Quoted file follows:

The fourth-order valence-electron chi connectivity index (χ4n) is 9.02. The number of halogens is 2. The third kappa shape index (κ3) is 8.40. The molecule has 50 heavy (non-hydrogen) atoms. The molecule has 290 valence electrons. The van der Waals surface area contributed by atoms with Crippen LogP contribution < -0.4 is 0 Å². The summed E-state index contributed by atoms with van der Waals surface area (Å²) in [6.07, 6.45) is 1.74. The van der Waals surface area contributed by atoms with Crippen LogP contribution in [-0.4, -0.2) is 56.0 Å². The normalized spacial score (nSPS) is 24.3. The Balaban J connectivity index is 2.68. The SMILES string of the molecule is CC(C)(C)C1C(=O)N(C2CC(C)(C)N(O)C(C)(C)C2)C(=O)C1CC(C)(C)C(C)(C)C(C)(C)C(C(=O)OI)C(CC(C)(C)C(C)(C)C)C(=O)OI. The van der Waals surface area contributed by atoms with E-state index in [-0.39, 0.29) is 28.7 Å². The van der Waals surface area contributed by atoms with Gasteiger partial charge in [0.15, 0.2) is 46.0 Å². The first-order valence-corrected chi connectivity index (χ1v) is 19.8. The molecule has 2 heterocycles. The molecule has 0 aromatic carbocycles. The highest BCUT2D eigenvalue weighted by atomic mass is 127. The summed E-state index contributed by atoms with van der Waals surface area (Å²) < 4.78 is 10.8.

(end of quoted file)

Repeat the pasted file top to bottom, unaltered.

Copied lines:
The fourth-order valence-electron chi connectivity index (χ4n) is 9.02. The number of halogens is 2. The third kappa shape index (κ3) is 8.40. The molecule has 50 heavy (non-hydrogen) atoms. The molecule has 290 valence electrons. The van der Waals surface area contributed by atoms with Crippen LogP contribution < -0.4 is 0 Å². The summed E-state index contributed by atoms with van der Waals surface area (Å²) in [6.07, 6.45) is 1.74. The van der Waals surface area contributed by atoms with Crippen LogP contribution in [-0.4, -0.2) is 56.0 Å². The normalized spacial score (nSPS) is 24.3. The Balaban J connectivity index is 2.68. The SMILES string of the molecule is CC(C)(C)C1C(=O)N(C2CC(C)(C)N(O)C(C)(C)C2)C(=O)C1CC(C)(C)C(C)(C)C(C)(C)C(C(=O)OI)C(CC(C)(C)C(C)(C)C)C(=O)OI. The van der Waals surface area contributed by atoms with E-state index in [-0.39, 0.29) is 28.7 Å². The van der Waals surface area contributed by atoms with Gasteiger partial charge in [0.15, 0.2) is 46.0 Å². The first-order valence-corrected chi connectivity index (χ1v) is 19.8. The molecule has 2 heterocycles. The molecule has 0 aromatic carbocycles. The highest BCUT2D eigenvalue weighted by atomic mass is 127. The summed E-state index contributed by atoms with van der Waals surface area (Å²) < 4.78 is 10.8.